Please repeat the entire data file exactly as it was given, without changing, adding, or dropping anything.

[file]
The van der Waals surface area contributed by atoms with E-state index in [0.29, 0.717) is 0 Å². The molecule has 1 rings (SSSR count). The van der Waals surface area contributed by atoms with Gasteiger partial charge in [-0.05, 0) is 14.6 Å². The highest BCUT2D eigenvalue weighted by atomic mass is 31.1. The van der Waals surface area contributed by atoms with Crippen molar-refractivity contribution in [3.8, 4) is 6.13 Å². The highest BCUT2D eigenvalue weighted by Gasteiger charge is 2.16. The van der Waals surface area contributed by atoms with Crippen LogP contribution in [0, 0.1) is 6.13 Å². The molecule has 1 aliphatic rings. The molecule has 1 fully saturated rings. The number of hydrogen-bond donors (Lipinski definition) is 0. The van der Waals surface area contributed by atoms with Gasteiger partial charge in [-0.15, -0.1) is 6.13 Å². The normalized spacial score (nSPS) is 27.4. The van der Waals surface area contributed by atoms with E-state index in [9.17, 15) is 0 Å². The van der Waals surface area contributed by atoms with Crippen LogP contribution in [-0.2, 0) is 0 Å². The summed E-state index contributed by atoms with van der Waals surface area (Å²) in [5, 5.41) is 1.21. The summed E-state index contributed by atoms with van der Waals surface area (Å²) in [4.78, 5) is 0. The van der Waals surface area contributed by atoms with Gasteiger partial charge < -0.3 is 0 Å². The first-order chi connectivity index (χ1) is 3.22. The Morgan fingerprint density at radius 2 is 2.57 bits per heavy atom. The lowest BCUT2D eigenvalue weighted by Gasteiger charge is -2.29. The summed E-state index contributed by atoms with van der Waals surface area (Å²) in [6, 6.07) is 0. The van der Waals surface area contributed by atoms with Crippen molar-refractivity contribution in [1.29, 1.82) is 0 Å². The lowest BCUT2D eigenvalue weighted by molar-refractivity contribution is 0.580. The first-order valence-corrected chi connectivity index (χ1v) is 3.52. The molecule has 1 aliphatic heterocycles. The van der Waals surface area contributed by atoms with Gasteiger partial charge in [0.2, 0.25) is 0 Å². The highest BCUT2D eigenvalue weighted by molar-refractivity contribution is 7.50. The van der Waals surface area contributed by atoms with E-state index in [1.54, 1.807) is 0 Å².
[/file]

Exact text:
The van der Waals surface area contributed by atoms with E-state index in [0.29, 0.717) is 0 Å². The molecule has 1 rings (SSSR count). The van der Waals surface area contributed by atoms with Gasteiger partial charge in [-0.05, 0) is 14.6 Å². The highest BCUT2D eigenvalue weighted by atomic mass is 31.1. The van der Waals surface area contributed by atoms with Crippen molar-refractivity contribution in [3.8, 4) is 6.13 Å². The highest BCUT2D eigenvalue weighted by Gasteiger charge is 2.16. The van der Waals surface area contributed by atoms with Crippen LogP contribution in [0, 0.1) is 6.13 Å². The molecule has 1 aliphatic rings. The molecule has 1 fully saturated rings. The number of hydrogen-bond donors (Lipinski definition) is 0. The van der Waals surface area contributed by atoms with Gasteiger partial charge in [-0.15, -0.1) is 6.13 Å². The normalized spacial score (nSPS) is 27.4. The van der Waals surface area contributed by atoms with E-state index in [9.17, 15) is 0 Å². The van der Waals surface area contributed by atoms with Crippen LogP contribution in [-0.2, 0) is 0 Å². The summed E-state index contributed by atoms with van der Waals surface area (Å²) in [5, 5.41) is 1.21. The summed E-state index contributed by atoms with van der Waals surface area (Å²) in [4.78, 5) is 0. The van der Waals surface area contributed by atoms with Gasteiger partial charge < -0.3 is 0 Å². The first-order chi connectivity index (χ1) is 3.22. The Morgan fingerprint density at radius 2 is 2.57 bits per heavy atom. The lowest BCUT2D eigenvalue weighted by Gasteiger charge is -2.29. The summed E-state index contributed by atoms with van der Waals surface area (Å²) in [6, 6.07) is 0. The van der Waals surface area contributed by atoms with Crippen molar-refractivity contribution in [1.29, 1.82) is 0 Å². The lowest BCUT2D eigenvalue weighted by molar-refractivity contribution is 0.580. The first-order valence-corrected chi connectivity index (χ1v) is 3.52. The molecule has 1 aliphatic heterocycles. The van der Waals surface area contributed by atoms with Gasteiger partial charge in [0.2, 0.25) is 0 Å². The highest BCUT2D eigenvalue weighted by molar-refractivity contribution is 7.50. The van der Waals surface area contributed by atoms with E-state index in [1.54, 1.807) is 0 Å².